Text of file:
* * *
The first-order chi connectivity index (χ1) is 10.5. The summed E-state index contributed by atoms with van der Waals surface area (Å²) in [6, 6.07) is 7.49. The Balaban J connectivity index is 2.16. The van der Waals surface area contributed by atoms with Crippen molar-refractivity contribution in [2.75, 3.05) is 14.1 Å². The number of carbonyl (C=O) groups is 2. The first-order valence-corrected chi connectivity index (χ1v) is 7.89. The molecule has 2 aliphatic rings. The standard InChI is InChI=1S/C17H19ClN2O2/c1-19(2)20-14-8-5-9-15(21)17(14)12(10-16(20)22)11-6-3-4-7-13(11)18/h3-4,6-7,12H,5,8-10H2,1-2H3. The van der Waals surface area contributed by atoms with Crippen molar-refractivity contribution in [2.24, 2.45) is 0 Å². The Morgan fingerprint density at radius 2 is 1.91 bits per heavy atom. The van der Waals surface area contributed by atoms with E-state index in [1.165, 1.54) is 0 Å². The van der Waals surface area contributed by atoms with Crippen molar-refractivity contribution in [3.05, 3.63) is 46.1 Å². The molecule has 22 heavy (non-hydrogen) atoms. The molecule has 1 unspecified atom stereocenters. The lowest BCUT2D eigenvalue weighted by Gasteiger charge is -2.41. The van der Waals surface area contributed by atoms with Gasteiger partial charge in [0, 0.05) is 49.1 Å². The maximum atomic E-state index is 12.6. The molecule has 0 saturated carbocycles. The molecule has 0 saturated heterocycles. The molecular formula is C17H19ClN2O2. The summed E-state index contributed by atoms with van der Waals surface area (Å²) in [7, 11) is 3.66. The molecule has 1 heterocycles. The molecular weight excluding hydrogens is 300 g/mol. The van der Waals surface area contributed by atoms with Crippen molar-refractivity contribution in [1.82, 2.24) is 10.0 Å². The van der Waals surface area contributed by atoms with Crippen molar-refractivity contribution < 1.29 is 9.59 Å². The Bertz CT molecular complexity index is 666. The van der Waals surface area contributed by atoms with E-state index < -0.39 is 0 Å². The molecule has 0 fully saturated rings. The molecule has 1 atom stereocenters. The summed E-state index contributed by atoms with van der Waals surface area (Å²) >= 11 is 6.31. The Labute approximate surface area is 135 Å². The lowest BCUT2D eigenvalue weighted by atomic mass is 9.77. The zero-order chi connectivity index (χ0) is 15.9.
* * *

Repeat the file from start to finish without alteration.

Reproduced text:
The first-order chi connectivity index (χ1) is 10.5. The summed E-state index contributed by atoms with van der Waals surface area (Å²) in [6, 6.07) is 7.49. The Balaban J connectivity index is 2.16. The van der Waals surface area contributed by atoms with Crippen molar-refractivity contribution in [2.75, 3.05) is 14.1 Å². The number of carbonyl (C=O) groups is 2. The first-order valence-corrected chi connectivity index (χ1v) is 7.89. The molecule has 2 aliphatic rings. The standard InChI is InChI=1S/C17H19ClN2O2/c1-19(2)20-14-8-5-9-15(21)17(14)12(10-16(20)22)11-6-3-4-7-13(11)18/h3-4,6-7,12H,5,8-10H2,1-2H3. The van der Waals surface area contributed by atoms with Crippen molar-refractivity contribution in [2.24, 2.45) is 0 Å². The Morgan fingerprint density at radius 2 is 1.91 bits per heavy atom. The van der Waals surface area contributed by atoms with E-state index in [1.165, 1.54) is 0 Å². The van der Waals surface area contributed by atoms with Crippen molar-refractivity contribution in [3.05, 3.63) is 46.1 Å². The molecule has 22 heavy (non-hydrogen) atoms. The molecule has 1 unspecified atom stereocenters. The lowest BCUT2D eigenvalue weighted by Gasteiger charge is -2.41. The van der Waals surface area contributed by atoms with Gasteiger partial charge in [0, 0.05) is 49.1 Å². The maximum atomic E-state index is 12.6. The molecule has 0 saturated carbocycles. The molecule has 0 saturated heterocycles. The molecular formula is C17H19ClN2O2. The summed E-state index contributed by atoms with van der Waals surface area (Å²) in [7, 11) is 3.66. The molecule has 1 heterocycles. The molecular weight excluding hydrogens is 300 g/mol. The van der Waals surface area contributed by atoms with Crippen molar-refractivity contribution in [1.82, 2.24) is 10.0 Å². The van der Waals surface area contributed by atoms with Crippen molar-refractivity contribution < 1.29 is 9.59 Å². The Bertz CT molecular complexity index is 666. The van der Waals surface area contributed by atoms with E-state index < -0.39 is 0 Å². The molecule has 0 fully saturated rings. The molecule has 1 atom stereocenters. The summed E-state index contributed by atoms with van der Waals surface area (Å²) >= 11 is 6.31. The Labute approximate surface area is 135 Å². The lowest BCUT2D eigenvalue weighted by atomic mass is 9.77. The zero-order chi connectivity index (χ0) is 15.9.